Volume 620, December 2018
|Number of page(s)||13|
|Published online||29 November 2018|
Turbulent and wind-driven accretion in dwarf novae threaded by a large-scale magnetic field
Univ. Grenoble Alpes, CNRS, Institut de Planétologie et d’Astrophysique de Grenoble (IPAG), 38000
2 Max Planck Institute for Astronomy, Königstuhl 17, 69117 Heidelberg, Germany
Accepted: 30 September 2018
Dwarf novae (DNe) are accreting white dwarfs that show eruptions caused by a thermal-viscous instability in the accretion disk. The outburst timescales constrain α, the ratio of the viscous stress to the thermal pressure, which phenomenologically connects to the mechanism of angular momentum transport. The eruptive state has α ≈ 0.1 while the quiescent state has α ≈ 0.03. Turbulent transport that is due to the magneto-rotational instability (MRI) is generally considered to be the source of angular momentum transport in DNe. The presence of a large-scale poloidal field threading the disk is known to enhance MRI-driven transport. Here, we perform 3D local magnetohydrodynamic (MHD) shearing-box simulations including vertical stratification, radiative transfer, and a net constant vertical magnetic flux to investigate how transport changes between the outburst and quiescent states of DNe. We find that a net vertical constant magnetic field, as could be provided by the white dwarf or by its stellar companion, provides a higher α in quiescence than in outburst, in opposition to what is expected. Including resistivity quenches MRI turbulence in quiescence, suppressing transport, unless the magnetic field is high enough, which again leads to α ≈ 0.1. A major difference between simulations with a net poloidal flux and simulations without a net flux is that angular momentum transport in the former is shared between turbulent radial transport and wind-driven vertical transport. We find that wind-driven transport dominates in quiescence even for moderately low magnetic fields ∼1 G. This can have a great impact on observational signatures since wind-driven transport does not heat the disk. Furthermore, wind transport cannot be reduced to an α prescription. We provide fits to the dependence of α with β, the ratio of thermal to magnetic pressure, and Teff, the effective temperature of the disk, as well as a prescription for the wind torque as a function of β that is in agreement with both local and global simulations. We conclude that the evolution of the thermal-viscous instability, and its consequences on the outburst cycles of CVs, needs to be thoroughly revised to take into account that most of the accretion energy may be carried away by a wind instead of being locally dissipated.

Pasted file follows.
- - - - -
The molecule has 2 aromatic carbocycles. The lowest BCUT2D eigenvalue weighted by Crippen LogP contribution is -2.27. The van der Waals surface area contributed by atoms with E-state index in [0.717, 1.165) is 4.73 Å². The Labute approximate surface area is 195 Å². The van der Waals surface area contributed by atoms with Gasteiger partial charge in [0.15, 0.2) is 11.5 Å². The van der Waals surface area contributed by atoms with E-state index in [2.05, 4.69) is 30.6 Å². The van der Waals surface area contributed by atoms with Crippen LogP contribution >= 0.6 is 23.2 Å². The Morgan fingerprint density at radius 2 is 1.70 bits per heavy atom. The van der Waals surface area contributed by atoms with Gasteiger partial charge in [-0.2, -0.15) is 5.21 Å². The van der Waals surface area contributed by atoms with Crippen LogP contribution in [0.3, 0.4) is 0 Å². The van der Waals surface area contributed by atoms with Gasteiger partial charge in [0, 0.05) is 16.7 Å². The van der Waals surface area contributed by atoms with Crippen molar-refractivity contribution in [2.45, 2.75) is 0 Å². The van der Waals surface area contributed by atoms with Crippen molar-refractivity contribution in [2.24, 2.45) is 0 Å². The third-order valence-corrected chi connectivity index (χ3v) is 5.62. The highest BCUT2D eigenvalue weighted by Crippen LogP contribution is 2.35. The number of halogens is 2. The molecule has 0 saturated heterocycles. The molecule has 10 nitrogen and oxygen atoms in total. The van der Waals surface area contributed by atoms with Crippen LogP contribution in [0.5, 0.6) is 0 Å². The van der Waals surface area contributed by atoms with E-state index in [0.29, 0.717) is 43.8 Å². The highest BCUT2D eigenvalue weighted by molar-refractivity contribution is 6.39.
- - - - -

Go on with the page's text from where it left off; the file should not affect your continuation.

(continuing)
Key words: accretion / accretion disks / magnetohydrodynamics (MHD) / turbulence / convection / stars: dwarf novae
© ESO 2018
Open Access article, published by EDP Sciences, under the terms of the Creative Commons Attribution License (http://creativecommons.org/licenses/by/4.0), which permits unrestricted use, distribution, and reproduction in any medium, provided the original work is properly cited.
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